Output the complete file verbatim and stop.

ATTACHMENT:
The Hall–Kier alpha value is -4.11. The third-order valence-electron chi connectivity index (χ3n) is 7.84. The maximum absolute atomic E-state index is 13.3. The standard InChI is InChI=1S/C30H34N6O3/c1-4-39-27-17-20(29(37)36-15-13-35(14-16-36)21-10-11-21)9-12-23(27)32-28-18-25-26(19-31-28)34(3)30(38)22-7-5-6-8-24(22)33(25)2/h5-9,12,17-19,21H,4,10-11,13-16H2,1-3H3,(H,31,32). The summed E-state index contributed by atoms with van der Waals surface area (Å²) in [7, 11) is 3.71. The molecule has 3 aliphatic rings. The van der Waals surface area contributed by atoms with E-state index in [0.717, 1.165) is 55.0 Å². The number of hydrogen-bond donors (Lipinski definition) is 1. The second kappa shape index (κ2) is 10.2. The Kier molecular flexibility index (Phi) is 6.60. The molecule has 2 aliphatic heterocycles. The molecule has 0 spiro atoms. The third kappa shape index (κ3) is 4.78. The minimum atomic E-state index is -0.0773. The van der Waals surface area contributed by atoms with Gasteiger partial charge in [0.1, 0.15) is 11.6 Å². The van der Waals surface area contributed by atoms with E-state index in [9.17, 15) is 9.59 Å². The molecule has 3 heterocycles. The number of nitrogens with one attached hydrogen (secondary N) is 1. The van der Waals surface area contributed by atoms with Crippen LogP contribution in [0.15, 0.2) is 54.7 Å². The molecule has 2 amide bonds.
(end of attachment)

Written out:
The Hall–Kier alpha value is -4.11. The third-order valence-electron chi connectivity index (χ3n) is 7.84. The maximum absolute atomic E-state index is 13.3. The standard InChI is InChI=1S/C30H34N6O3/c1-4-39-27-17-20(29(37)36-15-13-35(14-16-36)21-10-11-21)9-12-23(27)32-28-18-25-26(19-31-28)34(3)30(38)22-7-5-6-8-24(22)33(25)2/h5-9,12,17-19,21H,4,10-11,13-16H2,1-3H3,(H,31,32). The summed E-state index contributed by atoms with van der Waals surface area (Å²) in [7, 11) is 3.71. The molecule has 3 aliphatic rings. The van der Waals surface area contributed by atoms with E-state index in [0.717, 1.165) is 55.0 Å². The number of hydrogen-bond donors (Lipinski definition) is 1. The second kappa shape index (κ2) is 10.2. The Kier molecular flexibility index (Phi) is 6.60. The molecule has 2 aliphatic heterocycles. The molecule has 0 spiro atoms. The third kappa shape index (κ3) is 4.78. The minimum atomic E-state index is -0.0773. The van der Waals surface area contributed by atoms with Gasteiger partial charge in [0.1, 0.15) is 11.6 Å². The van der Waals surface area contributed by atoms with E-state index in [9.17, 15) is 9.59 Å². The molecule has 3 heterocycles. The number of nitrogens with one attached hydrogen (secondary N) is 1. The van der Waals surface area contributed by atoms with Crippen LogP contribution in [0.15, 0.2) is 54.7 Å². The molecule has 2 amide bonds.